Flying robotic seagull attracts flock of birds
German engineering firm Festo has developed a robotic seagull that’s so lifelike it appeared to fool real birds into thinking that it was part of the flock.
SmartBird is an ultralight flapping-wing robot inspired by the herring gull, and it can start, fly and land autonomously, Festo said. It weighs less than a pound and has a 6 1/2-foot wingspan, according to a company fact sheet.
Watch in the video above as the SmartBird coasts above the crowd and attracts a nearby flock of birds. According to the YouTube post, the flight took place at TEDGlobal 2011, an annual five-day technology conference in Edinburgh, Scotland.
TED, or Technology Entertainment and Design, the organization that held the event, posted another video of SmartBird as it flew indoors. Tech geeks and aerospace nerds alike gave it a standing ovation.
“The audience watches in awe as the robotic SmartBird -- powered simply by the motion of its wings -- takes flight over their heads in the TEDGlobal theater,” the post says.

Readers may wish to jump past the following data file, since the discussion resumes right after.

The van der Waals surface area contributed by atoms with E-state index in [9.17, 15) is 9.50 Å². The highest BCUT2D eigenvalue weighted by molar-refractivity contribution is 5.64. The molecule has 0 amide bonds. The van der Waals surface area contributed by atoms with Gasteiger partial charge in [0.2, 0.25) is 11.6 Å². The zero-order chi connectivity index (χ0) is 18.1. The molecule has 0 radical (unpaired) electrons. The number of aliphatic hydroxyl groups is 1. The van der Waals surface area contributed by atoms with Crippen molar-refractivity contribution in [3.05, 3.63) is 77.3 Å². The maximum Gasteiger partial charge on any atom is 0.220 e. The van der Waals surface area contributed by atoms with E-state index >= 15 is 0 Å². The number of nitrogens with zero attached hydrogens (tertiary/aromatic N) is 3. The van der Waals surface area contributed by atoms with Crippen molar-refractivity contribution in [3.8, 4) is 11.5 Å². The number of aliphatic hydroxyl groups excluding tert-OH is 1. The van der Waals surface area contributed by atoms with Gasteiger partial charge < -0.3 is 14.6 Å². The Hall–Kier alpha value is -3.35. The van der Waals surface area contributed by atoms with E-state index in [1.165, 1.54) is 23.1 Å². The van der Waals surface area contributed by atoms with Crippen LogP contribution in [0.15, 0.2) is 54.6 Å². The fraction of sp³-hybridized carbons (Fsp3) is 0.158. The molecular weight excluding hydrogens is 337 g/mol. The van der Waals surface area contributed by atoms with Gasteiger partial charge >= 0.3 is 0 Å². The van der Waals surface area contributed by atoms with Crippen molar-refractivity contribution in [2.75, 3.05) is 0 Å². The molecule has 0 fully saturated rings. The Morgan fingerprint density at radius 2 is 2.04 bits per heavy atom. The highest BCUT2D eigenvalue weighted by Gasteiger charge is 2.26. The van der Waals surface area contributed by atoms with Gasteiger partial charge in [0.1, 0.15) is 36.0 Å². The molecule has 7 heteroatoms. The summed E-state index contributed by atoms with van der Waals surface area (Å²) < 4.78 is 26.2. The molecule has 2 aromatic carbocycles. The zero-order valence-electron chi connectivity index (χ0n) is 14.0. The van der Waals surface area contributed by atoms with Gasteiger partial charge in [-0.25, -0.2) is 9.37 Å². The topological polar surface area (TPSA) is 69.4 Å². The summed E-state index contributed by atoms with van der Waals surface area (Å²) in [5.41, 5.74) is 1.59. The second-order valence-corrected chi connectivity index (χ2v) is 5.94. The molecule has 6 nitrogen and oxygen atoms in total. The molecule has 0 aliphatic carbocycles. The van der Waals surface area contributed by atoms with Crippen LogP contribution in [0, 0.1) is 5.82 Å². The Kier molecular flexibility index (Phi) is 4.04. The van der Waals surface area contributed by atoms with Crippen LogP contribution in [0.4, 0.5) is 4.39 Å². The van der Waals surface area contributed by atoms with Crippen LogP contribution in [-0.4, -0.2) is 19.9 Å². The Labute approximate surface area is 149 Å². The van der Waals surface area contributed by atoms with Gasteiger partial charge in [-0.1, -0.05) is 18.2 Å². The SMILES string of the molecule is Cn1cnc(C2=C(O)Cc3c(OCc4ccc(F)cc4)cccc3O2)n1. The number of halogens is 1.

Now that it has gotten the attention of both human and avian crowds, who knows what’s next for the company?
"We try to mimic nature," said Festo designer Markus Fischer in the YouTube video.
This year, AeroVironment Inc. in Monrovia unveiled a pocket-size drone, dubbed the Nano Hummingbird, which mimicked the flight of a real life hummingbird. Outfitted with a tiny camera, the little drone was developed with funding from the Pentagon. Some analysts say the technology might find its way as a mini-spy plane on the battlefield or in urban areas.
-- W.J. Hennigan